Will the U.S. defend PH against China?
EDITORIAL CARTOON BY JIM ANDALIS
Flea Market of Ideas
By Joel Ruiz Butuyan
NOW THAT the Supreme Court has upheld the validity of the Enhanced Defense Cooperation Agreement (Edca), will the United States defend the Philippines if the islands and shoals the Philippines occupies in the West Philippine Sea are attacked by China?
This is the question that must have sprung in the minds of ordinary Filipinos after the high court dismissed the petitions questioning the validity of the agreement that was signed by the Philippines and the United States in 2014.
The Edca allows the stationing of more US military forces in the Philippines, which both U.S. and Filipino authorities claim will only be on a rotational basis during military training and exercises, and disaster relief operations.
Under the terms of the Edca, the US undertaking is to provide training and exercises for military purposes, as well as disaster relief assistance, by stationing American forces on a rotational basis in the Philippines. Toward these ends, the U.S. is given rent-free use of Philippine locations where it can bring equipment, vehicles, supplies, and weaponry, with the U.S. retaining ownership of these movable properties. The Philippines will have to pay for these movable properties if it wants to acquire them. The U.S. can also construct, renovate, and expand permanent structures that will be used for these activities. Ownership of the structures will be given to the Philippines if these are no longer used by the U.S., but the latter has the right to demand payment for its construction expenses.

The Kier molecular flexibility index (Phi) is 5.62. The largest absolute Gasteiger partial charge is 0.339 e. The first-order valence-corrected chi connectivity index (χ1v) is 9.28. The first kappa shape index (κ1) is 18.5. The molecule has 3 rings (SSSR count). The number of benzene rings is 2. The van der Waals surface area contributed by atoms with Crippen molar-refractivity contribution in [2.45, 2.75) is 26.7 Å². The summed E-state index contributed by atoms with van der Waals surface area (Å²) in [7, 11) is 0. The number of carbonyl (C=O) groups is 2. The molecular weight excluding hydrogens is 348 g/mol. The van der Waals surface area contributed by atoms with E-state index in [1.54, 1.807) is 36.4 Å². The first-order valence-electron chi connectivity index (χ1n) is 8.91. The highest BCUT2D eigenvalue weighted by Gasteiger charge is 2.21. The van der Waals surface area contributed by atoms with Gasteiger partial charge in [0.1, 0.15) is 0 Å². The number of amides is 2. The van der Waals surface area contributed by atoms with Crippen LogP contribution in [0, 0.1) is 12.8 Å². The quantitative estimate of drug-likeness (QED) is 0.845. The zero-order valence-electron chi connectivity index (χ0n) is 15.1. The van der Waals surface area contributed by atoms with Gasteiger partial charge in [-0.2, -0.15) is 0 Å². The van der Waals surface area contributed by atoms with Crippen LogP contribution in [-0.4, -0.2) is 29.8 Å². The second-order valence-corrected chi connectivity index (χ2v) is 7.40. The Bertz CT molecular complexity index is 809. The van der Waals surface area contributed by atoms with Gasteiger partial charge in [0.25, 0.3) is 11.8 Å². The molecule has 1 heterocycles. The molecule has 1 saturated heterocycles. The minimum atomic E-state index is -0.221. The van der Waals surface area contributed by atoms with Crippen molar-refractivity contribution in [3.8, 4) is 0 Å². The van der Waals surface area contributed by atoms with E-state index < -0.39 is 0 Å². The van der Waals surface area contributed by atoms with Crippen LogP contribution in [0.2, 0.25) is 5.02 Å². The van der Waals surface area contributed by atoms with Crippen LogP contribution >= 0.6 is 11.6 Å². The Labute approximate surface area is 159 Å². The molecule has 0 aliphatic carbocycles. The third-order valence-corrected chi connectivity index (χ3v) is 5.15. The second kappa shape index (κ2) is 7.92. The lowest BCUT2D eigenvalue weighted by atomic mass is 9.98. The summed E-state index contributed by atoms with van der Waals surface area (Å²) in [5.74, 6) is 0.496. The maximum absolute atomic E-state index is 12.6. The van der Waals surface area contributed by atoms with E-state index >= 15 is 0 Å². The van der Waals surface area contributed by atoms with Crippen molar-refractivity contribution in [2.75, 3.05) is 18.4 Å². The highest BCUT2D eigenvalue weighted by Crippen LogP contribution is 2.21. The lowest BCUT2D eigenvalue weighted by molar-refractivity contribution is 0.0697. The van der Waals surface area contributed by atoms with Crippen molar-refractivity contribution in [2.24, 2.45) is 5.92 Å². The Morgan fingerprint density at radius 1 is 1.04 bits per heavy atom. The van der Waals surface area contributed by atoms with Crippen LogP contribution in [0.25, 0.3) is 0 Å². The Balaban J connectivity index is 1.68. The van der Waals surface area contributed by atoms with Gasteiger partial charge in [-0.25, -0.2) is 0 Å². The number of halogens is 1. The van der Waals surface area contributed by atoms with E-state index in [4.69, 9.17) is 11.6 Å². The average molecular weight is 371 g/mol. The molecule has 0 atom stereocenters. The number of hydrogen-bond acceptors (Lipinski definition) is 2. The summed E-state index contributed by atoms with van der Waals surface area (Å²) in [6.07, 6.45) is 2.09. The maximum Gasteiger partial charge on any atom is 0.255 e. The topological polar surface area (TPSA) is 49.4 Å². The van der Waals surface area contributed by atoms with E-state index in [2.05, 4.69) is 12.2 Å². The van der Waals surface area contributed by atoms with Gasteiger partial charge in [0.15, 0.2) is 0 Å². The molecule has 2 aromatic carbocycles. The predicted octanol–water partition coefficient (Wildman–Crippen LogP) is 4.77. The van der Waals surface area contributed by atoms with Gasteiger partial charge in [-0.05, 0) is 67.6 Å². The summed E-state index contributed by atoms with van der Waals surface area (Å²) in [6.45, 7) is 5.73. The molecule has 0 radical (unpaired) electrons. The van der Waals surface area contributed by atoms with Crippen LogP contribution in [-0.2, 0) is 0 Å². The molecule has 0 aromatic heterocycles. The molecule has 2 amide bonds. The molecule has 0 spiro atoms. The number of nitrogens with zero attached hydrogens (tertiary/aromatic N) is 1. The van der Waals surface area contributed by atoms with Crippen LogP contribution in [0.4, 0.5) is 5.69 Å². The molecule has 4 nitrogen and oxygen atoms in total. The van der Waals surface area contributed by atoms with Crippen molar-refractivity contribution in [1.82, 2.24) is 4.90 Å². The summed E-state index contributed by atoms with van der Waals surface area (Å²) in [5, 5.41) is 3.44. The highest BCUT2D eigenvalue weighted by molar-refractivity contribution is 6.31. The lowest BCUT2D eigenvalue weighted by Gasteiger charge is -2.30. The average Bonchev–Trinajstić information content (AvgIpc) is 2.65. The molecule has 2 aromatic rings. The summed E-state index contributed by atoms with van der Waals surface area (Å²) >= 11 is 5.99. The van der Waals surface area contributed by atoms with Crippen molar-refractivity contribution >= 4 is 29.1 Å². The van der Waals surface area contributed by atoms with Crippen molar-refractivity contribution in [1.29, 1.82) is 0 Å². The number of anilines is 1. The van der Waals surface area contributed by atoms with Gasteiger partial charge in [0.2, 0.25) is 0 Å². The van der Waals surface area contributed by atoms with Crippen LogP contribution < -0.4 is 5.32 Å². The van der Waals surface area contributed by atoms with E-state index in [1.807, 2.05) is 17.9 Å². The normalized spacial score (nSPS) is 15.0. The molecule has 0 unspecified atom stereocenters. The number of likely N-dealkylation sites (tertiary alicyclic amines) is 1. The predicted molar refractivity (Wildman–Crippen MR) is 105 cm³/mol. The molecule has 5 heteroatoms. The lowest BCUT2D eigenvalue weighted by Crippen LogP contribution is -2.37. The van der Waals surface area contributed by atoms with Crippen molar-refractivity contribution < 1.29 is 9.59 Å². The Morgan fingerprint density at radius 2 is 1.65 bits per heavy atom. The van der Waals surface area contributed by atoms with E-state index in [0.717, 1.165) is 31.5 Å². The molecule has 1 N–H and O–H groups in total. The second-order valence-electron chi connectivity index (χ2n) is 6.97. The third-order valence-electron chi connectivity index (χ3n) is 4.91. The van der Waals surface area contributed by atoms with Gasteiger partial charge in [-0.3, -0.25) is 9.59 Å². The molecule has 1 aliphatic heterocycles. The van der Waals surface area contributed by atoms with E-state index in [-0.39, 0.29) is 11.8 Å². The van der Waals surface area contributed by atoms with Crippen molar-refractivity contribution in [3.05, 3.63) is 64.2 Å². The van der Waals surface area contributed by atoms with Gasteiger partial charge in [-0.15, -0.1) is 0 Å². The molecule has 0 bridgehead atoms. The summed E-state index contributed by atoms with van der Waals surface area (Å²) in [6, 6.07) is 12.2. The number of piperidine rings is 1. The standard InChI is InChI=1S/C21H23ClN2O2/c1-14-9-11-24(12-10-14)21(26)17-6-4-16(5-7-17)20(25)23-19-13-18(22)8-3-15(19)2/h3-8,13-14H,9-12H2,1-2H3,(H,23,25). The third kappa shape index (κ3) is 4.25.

When she was the U.S. secretary of state, Democratic Party presidential frontrunner Hillary Clinton said America remained neutral in the dispute between the Philippines and China over the Spratly Islands. Clinton declared: “The United States does not take a position on any territorial claim because any nation with a claim has a right to assert it, but they do not have a right to pursue it through intimidation or coercion.”
The U.S. has never acknowledged that the Philippine-occupied islands and shoals in the Spratlys are undisputed parts of Philippine territory, and this is both reason and excuse why it has never committed to defend the Philippines in an armed conflict with China over these territories.
(PDI/ Jan. 18, 2016)
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